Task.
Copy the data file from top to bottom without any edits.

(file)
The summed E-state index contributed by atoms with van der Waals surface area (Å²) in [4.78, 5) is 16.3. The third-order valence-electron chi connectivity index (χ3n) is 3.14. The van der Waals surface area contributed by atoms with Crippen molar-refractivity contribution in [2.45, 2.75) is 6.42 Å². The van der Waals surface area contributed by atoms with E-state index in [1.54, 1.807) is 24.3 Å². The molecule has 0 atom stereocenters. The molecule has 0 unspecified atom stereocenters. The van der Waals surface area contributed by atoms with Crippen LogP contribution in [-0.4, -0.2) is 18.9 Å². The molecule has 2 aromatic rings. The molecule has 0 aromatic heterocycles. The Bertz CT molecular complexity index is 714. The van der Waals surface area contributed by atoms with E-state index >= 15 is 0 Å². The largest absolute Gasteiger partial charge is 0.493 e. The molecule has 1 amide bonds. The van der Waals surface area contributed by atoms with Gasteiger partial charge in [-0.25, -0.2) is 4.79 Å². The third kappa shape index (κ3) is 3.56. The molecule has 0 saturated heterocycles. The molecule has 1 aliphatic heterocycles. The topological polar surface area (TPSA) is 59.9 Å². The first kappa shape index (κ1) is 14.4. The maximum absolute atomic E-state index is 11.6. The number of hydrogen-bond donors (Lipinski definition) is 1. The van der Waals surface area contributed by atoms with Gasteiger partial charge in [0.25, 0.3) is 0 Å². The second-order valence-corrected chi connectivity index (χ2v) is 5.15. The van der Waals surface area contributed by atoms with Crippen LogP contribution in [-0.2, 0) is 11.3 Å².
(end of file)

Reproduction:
The summed E-state index contributed by atoms with van der Waals surface area (Å²) in [4.78, 5) is 16.3. The third-order valence-electron chi connectivity index (χ3n) is 3.14. The van der Waals surface area contributed by atoms with Crippen molar-refractivity contribution in [2.45, 2.75) is 6.42 Å². The van der Waals surface area contributed by atoms with E-state index in [1.54, 1.807) is 24.3 Å². The molecule has 0 atom stereocenters. The molecule has 0 unspecified atom stereocenters. The van der Waals surface area contributed by atoms with Crippen LogP contribution in [-0.4, -0.2) is 18.9 Å². The molecule has 2 aromatic rings. The molecule has 0 aromatic heterocycles. The Bertz CT molecular complexity index is 714. The van der Waals surface area contributed by atoms with E-state index >= 15 is 0 Å². The largest absolute Gasteiger partial charge is 0.493 e. The molecule has 1 amide bonds. The van der Waals surface area contributed by atoms with Gasteiger partial charge in [-0.25, -0.2) is 4.79 Å². The third kappa shape index (κ3) is 3.56. The molecule has 0 saturated heterocycles. The molecule has 1 aliphatic heterocycles. The topological polar surface area (TPSA) is 59.9 Å². The first kappa shape index (κ1) is 14.4. The maximum absolute atomic E-state index is 11.6. The number of hydrogen-bond donors (Lipinski definition) is 1. The van der Waals surface area contributed by atoms with Gasteiger partial charge in [0.25, 0.3) is 0 Å². The second-order valence-corrected chi connectivity index (χ2v) is 5.15. The van der Waals surface area contributed by atoms with Crippen LogP contribution in [-0.2, 0) is 11.3 Å².